You can think of these as “clues” that tell your body if it’s time to feel alert, or if it’s time to feel sleepy.
For example, eating is a powerful Zeitgebers that helps your body keep track of time. The more consistent you are with these Zeitgebers throughout the day, the easier it will be to wake up and fall asleep. With Zeitgeber consistency, you will also feel more rested after a good night’s rest, and the more alert you will feel in the day.
By being consistent with your Zeitgebers, you give your body’s close a predictable cycle to set a comfortable pace every day.
The challenge in Ramadan is that some Muslims engage in all-night-long eating binges, which is extremely confusing to your body. Your body does not expect to be eating when it is time to sleep. So if you spend all night snacking, you will negatively affect your ability to fall asleep.
Try to be moderate with your nighttime eating in Ramadan. Eat your iftar, perhaps a snack after Taraweh, and then stop eating for the rest of the night until suhoor. Remember, the point of the night is to worship and rest, not to binge on as much food as possible in preparation for the next fasting day. Click HERE to learn how to fuel yourself right by downloading our free Healthy Eating Ramadan Checklist!
Another way to capitalise on environmental Zeitgebers and feel more alert is through CONSISTENCY. Try and make the following events in your daily routine as CONSISTENT as possible from day-to-day during Ramadan.
- Your wake time: Pick a realistic morning time and try and make it regular! It is much less confusing for your body than a constantly shifting unpredictable alarm! Note this may shift on weekends if you are catching up on your sleep debts, but when possible, aim for consistency.
- Your sleep time: If you ever feel ‘tired but wired’ and have trouble falling asleep, setting a consistent bedtime can help slide yourself into a routine in which your body naturally begins to feel sleepy as your internal clock learns it is approaching sleep time. Pick a sleep time in Ramadan and stick with it. Don’t play around with your bedtime and bounce around from sleeping at midnight, to 2am, to 11:30pm. Be consistent and remember to prioritise your worship, then your sleep.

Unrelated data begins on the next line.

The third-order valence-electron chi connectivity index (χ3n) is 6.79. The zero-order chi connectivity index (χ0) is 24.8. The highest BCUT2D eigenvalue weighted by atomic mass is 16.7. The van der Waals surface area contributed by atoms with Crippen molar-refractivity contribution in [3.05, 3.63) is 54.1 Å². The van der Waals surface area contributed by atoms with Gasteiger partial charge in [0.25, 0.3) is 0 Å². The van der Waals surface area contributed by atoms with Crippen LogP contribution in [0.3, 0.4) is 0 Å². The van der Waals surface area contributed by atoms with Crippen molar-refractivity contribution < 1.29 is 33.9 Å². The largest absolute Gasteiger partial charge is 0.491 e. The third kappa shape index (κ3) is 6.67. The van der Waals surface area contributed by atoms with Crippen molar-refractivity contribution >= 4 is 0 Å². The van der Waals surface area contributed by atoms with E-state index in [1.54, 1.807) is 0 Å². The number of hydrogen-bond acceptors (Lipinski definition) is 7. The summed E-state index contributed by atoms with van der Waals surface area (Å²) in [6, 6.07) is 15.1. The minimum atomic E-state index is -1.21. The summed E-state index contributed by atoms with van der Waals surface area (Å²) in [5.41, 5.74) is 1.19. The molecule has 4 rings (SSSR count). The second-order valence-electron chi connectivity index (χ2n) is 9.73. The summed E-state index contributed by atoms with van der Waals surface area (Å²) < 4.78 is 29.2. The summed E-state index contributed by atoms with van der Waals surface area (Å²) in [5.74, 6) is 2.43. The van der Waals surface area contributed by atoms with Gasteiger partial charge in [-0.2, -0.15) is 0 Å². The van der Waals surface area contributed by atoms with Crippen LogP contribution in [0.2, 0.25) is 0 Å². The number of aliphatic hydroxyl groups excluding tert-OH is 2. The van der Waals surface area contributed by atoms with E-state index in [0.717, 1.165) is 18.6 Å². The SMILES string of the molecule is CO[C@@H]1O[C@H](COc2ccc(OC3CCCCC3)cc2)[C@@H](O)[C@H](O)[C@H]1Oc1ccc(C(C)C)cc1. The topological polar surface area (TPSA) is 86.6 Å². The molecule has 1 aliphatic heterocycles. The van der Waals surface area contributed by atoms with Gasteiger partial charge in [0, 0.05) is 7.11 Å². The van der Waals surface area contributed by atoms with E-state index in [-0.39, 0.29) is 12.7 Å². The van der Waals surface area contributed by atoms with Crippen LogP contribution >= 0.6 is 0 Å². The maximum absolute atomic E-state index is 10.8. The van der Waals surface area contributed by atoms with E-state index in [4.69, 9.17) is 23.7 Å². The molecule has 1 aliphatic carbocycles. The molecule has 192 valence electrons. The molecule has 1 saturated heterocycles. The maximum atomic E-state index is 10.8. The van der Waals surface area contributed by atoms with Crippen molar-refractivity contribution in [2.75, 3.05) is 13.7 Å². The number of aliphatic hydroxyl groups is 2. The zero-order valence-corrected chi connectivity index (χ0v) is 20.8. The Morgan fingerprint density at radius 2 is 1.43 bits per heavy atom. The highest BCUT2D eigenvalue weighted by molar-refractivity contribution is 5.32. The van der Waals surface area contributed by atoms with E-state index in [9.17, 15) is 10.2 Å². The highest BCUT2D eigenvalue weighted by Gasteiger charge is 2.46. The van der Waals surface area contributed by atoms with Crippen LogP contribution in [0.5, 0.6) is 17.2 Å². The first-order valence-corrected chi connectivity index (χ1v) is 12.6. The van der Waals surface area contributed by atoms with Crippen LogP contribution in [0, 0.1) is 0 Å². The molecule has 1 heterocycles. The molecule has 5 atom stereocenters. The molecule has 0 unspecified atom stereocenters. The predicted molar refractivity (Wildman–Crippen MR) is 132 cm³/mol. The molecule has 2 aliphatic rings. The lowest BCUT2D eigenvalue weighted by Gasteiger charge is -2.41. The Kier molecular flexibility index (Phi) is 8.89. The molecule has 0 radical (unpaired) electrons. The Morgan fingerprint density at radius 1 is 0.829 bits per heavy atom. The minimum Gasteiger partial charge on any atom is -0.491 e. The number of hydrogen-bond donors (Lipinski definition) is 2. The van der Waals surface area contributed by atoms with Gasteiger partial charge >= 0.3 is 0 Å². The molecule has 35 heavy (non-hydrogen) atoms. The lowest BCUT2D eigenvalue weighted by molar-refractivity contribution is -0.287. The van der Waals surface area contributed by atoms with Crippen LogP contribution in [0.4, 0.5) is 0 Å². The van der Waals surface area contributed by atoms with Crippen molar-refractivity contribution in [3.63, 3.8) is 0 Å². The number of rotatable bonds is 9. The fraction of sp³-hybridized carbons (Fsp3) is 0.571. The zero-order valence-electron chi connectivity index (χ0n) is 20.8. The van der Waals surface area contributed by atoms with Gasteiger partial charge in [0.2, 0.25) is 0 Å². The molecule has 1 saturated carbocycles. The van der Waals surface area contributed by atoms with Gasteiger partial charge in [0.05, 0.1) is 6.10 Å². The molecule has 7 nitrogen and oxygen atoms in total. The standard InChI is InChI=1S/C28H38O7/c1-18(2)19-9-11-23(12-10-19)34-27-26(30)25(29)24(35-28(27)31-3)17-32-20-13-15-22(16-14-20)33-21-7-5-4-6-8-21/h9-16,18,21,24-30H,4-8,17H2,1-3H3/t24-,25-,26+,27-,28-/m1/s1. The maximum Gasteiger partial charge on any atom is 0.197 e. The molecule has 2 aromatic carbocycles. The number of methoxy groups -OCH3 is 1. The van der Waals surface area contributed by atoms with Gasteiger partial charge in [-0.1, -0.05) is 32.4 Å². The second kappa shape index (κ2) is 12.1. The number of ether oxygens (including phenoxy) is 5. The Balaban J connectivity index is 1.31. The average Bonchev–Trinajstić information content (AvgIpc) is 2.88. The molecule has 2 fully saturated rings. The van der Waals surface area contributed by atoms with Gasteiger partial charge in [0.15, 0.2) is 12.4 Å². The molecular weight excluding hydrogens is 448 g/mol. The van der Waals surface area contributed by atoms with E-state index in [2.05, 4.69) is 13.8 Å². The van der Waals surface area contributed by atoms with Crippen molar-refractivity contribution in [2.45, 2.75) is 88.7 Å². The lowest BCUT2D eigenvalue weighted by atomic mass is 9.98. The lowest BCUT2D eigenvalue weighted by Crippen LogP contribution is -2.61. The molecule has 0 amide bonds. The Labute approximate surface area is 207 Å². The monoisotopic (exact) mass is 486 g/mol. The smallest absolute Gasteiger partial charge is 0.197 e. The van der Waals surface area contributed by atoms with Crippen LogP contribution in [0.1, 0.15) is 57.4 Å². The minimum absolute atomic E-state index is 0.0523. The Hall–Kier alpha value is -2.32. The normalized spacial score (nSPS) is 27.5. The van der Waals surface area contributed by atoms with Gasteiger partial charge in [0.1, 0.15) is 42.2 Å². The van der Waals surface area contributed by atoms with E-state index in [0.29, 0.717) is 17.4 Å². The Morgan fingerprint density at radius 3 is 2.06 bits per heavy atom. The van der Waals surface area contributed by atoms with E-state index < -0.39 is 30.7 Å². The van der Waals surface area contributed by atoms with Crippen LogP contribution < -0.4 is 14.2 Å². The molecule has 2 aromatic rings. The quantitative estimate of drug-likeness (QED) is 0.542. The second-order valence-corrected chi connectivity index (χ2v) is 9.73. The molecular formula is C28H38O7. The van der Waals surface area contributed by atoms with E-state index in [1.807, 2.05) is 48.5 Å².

- Your light time: Setting a “light shut-down time” is a great practice that will have a BIG impact on your quality of sleep. It doesn’t have to be drastic, but promising yourself that after Taraweh it’s “screen-off” time can do wonders for your sleep quality. This will also help you maximise on sleep time and worship in the blessed Ramadan nights!
- Your meal times: Scheduling your meals around the SAME time every day is a big help in providing consistency for your internal clock. In Ramadan, your suhoor consistency is set for you, so you only have to make sure to maintain consistency with iftar and be mindful of late night snacking.
- Your exercise time: Exercising is a natural Zeitgeber that will perk you up and have you feeling alert and recharged! Be sure to read the RamadanReset.com article on EXERCISE IN RAMADAN to educate yourself on best practices, and consider purchasing the Ramadan Reset Complete eBook for a full fasting workout schedule!
Identify your sleep thieves, and try to remove them from your sleeping environment! This is what sleep experts call SLEEP HYGIENE. Following these tips will help you achieve good sleep hygiene inshAllah, and help you clean up your sleep so it’s as restful as can be inshAllah!
Healthy FOOD, EXERCISE and SLEEP must come together for your HEALTHIEST Ramadan ever! Luckily, we’ve got you covered!
The Ramadan Reset eBook is your complete solution to healthy eating, exercise, sleep, coffee and so much more in Ramadan! With 90 dietitian-created recipes, full fasting fitness schedules for ALL levels, your Ramadan will never be the same! Click HERE to learn more!
- BaHammam, Ahmed. (2007). Does Ramadan fasting affect sleep?. International journal of clinical practice. 60. 1631-7. Available from: https://www.researchgate.net/
- BaHammam, A. (2003). Sleep pattern, daytime sleepiness, and eating habits during the month of Ramadan. Sleep and Hypnosis, 5, 165-174.
- Harvard Health. (2018). Repaying your sleep debt – Harvard Health. [online] Harvard Health. Available at: https://www.health.harvard.edu/
- VonRueden, K. (2014, September). Sleep Deprivation in the Workplace: The Hidden Side of Health and Wellness. In ASSE Professional Development Conference and Exposition. American Society of Safety Engineers. Available from: http://www.asse.org/
- Winter, W. C. (2017). The Sleep Solution: Why Your Sleep is Broken and how to Fix it. Penguin.
- Asarnow, L. D., McGlinchey, E., & Harvey, A. G. (2015). Evidence for a possible link between bedtime and change in body mass index. Sleep, 38(10), 1523-1527.
- Knutson, K. L., & Van Cauter, E. (2008). Associations between sleep loss and increased risk of obesity and diabetes. Annals of the New York Academy of Sciences, 1129(1), 287-304.
- Broussard, J. L., Kilkus, J. M., Delebecque, F., Abraham, V., Day, A., Whitmore, H. R., & Tasali, E. (2016). Elevated ghrelin predicts food intake during experimental sleep restriction. Obesity, 24(1), 132-138.
- Broussard, J. L., Wroblewski, K., Kilkus, J. M., & Tasali, E. (2016). Two nights of recovery sleep reverses the effects of short-term sleep restriction on diabetes risk. Diabetes Care, 39(3), e40-e41.
- Greer, S. M., Goldstein, A. N., & Walker, M. P. (2013). The impact of sleep deprivation on food desire in the human brain. Nature communications, 4, 3259.